Bernard Buffet, ‘L'Enfer de Dante (Dante's Inferno); L’Enfer Angelo (The Angel of Hell); and L'Enfer damned ricanant (The Damned Hell Laughing), from L'Enfer de Dante (Dante's Inferno)’, 1977, Phillips

All images: various sizes
All sheets: 29 3/4 x 22 1/2 in. (75.6 x 57.2 cm)

All signed and dedicated 'Pour Madeliene Lacouriére affectueusement' in pencil, all unframed.

Private Collection

About Bernard Buffet

Embodying Jean-Paul Sartre’s Existentialism and Albert Camus’s Absurdism, Bernard Buffet’s painting conveyed the anxiety that permeated France during the Nazi occupation and came to dominate the post-war figurative art scene. A member of a group called L’Homme Témoin (The Witness) along with Bernard Lorjout and André Minaux, Buffet developed a realist style infused with social criticism, featuring a restrained palette and black outlines. He is best known for his grim “Horror of War” series and myriad streetscapes and interior scenes populated by angular, emotionless figures. Self-portraits, religious scenes, still lifes also figure among his oeuvre, which extends to lithography, engraving, and sculpture. While Buffet continued to enjoy success as a commercial artist until a debilitating illness prompted him to commit suicide, his work fell out of favor among critics in the 1960s and remains relatively unknown.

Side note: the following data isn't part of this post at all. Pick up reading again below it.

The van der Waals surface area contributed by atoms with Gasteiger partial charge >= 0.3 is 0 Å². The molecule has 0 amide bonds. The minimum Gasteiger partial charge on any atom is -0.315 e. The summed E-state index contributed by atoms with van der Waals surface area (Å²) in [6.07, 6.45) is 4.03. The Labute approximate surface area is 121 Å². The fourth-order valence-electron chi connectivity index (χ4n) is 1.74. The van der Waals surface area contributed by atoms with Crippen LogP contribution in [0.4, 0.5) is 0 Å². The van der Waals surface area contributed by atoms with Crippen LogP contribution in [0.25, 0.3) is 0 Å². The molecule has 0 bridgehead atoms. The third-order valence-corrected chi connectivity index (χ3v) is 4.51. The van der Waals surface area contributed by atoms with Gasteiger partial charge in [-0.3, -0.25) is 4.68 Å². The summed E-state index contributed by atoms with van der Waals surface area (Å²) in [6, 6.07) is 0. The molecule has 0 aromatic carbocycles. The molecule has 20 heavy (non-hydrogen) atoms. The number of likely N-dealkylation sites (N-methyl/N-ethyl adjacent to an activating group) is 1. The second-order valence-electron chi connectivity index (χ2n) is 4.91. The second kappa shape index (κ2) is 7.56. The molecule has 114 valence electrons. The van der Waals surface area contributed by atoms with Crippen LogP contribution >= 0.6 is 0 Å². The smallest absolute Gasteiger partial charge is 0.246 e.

French, 1928-1999, Paris, France, based in Paris, France